To these profits, (besides the tributes and impositions, which doubtless were great, and besides the innumerable presents which yearly were brought him* or extraordinarily sent him, by Tohu, and others,) we may add the great spoils which he found in the cities and countries which he conquered; also the headmoney, which was gathered per legem capitationis,-^ by the law of capitation or head-money, every man, rich or poor, paying half a shekel of the sanctuary, which is about as much as fourteen-pence, and so in all it amounted to a wonderous sum in that kingdom; wherein one million five hundred and seventy thousand fighting men were numbered by Joab '*. Now, although this law of capitation be thought by some very learned not to have been perpetual, (which opinion of theirs nevertheless they confess is against the Hebrew expositions,) yet David upoa
W Gen. xhii . li 3 Ciron. xwi. is 1 Chron. jntvi. this occasion is not unlikely to have put it in practice; and by these means might he be able to leave those huge treasures to Solomon. Yet it may seem that of this great mass of gold and silver left by David, the least part was his own in private, and so wilL it appear the less wonderful that he left so much. Of his own liberality, we find, that he gave to the building of the temple three thousand talents of gold, and seven thousand talents of silver; a great sum, but holding a very small proportion to the other. Wherefore we are to consider, that the treasures of the sanctuary itself were exceeding great, as needs they must have been, having received continual encrease, without any loss or diminution ever since the time of Moses and Joshua. The revenues of the sanctuary, (besides all manner of tithes and oblations, which defrayed the daily expenses, and maintained the priests andLevites,) were partly raised out of the head-money before-mentioned, partly out of the spoils gotten in war. For all the booty was divided into two parts'7, whereof the soldiers had one, and the people which remained at home had the other half j whereby all the country received benefit of the victory .; yet so that the soldiers had a far greater proportion than the rest, as being fewer, and therefore receiving more for every single share.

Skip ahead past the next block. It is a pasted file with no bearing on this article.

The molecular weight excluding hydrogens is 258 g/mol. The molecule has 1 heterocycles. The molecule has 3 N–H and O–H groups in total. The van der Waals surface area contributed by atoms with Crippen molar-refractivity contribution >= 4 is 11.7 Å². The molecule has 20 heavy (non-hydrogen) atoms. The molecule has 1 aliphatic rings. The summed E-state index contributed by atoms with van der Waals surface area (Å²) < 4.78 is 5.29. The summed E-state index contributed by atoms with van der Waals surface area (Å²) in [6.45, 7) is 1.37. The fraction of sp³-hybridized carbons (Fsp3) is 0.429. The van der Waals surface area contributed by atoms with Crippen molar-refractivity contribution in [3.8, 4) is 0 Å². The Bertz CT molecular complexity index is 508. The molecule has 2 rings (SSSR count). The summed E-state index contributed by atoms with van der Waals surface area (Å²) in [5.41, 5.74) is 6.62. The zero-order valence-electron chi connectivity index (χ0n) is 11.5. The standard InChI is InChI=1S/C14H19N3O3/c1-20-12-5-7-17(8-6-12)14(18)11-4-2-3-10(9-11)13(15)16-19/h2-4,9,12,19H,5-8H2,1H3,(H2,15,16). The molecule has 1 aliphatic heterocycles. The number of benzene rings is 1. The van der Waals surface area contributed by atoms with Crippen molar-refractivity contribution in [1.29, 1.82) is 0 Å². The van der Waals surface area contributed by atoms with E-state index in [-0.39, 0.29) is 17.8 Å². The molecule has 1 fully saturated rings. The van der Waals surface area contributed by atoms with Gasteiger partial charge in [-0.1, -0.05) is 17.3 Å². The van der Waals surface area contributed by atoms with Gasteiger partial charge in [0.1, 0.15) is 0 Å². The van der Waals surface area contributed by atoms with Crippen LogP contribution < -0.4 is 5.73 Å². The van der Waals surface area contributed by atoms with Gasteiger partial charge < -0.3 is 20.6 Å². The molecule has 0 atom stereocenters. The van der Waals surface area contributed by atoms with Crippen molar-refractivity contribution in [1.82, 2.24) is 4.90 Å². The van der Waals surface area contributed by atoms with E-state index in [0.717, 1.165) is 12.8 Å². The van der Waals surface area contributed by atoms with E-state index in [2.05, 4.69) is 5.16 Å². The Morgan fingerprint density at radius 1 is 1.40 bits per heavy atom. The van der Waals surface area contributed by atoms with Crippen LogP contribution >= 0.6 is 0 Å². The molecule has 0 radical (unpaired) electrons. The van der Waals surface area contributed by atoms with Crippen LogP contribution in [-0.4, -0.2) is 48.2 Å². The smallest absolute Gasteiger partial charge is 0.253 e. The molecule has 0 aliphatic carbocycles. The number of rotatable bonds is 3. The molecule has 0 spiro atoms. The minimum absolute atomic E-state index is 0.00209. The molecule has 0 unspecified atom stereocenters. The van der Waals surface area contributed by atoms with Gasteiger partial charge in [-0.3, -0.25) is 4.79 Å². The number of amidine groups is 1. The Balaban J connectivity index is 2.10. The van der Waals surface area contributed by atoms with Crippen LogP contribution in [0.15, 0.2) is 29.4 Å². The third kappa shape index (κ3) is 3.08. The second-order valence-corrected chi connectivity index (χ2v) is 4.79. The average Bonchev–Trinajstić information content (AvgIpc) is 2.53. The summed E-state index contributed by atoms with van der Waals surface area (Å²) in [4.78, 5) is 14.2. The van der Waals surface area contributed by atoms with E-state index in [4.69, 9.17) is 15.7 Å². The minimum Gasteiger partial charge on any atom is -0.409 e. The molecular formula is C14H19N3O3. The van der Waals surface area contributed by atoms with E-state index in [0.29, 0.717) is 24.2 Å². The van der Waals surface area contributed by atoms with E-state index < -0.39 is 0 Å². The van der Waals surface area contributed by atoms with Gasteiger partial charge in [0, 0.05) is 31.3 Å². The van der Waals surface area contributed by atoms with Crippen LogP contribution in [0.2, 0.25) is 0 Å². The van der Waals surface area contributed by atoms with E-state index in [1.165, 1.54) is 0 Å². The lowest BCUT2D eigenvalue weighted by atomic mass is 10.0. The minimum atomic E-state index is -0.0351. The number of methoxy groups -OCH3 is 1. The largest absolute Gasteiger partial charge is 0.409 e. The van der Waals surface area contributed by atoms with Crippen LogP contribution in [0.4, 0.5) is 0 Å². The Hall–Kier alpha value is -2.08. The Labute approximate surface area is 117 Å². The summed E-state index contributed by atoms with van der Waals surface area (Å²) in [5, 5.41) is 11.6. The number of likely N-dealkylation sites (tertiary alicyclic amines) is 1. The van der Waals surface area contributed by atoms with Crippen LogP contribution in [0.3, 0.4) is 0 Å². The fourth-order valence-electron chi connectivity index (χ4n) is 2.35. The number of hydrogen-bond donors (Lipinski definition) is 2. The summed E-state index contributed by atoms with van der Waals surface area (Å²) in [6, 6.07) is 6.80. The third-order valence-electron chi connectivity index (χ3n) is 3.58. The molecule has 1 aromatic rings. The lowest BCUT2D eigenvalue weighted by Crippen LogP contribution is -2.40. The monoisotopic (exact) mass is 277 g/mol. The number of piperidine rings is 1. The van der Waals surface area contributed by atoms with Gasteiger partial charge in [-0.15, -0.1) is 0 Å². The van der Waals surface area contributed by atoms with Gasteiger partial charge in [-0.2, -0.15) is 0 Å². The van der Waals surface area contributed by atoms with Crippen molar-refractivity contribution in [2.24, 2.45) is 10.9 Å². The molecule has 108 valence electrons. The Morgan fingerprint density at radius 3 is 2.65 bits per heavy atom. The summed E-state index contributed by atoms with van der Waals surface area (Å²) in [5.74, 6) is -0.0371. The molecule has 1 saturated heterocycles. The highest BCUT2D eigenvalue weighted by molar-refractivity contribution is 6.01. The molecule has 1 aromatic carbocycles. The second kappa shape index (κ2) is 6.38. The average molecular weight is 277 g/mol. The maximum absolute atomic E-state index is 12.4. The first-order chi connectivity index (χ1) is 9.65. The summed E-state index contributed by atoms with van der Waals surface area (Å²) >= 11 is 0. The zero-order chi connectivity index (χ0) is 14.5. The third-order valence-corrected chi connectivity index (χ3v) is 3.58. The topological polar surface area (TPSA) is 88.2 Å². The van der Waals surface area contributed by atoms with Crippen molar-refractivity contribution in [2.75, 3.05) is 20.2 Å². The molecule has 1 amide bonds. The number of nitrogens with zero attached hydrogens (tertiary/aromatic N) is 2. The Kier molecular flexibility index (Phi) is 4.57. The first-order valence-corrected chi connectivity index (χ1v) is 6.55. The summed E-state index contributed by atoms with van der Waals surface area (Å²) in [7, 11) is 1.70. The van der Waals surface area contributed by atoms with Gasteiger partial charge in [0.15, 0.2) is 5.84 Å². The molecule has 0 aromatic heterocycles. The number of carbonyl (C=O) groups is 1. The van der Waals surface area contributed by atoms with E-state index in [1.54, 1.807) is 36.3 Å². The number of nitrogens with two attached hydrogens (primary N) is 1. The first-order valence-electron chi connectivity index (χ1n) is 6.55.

Out of this purchase was deducted the Lord's tribute, which was one in fifty of that which the people received, and one in five hundred of that which was given to the soldiers; namely, one hundred and one thousandth part of the whole booty. So in the spoil of Midian, thirty-two thousand women being taken, the army had sixteen thousand of them for slaves'9, and the, congregation the other sixteen thousand; but out of the sixteen thousand given to the army, were exempted thirty-two for the Lord's tribute. Out of the people's number were taken three hundred and twenty. By this means the lesser that the
17 Numb, zui, 27. IS Numb ixxi. io.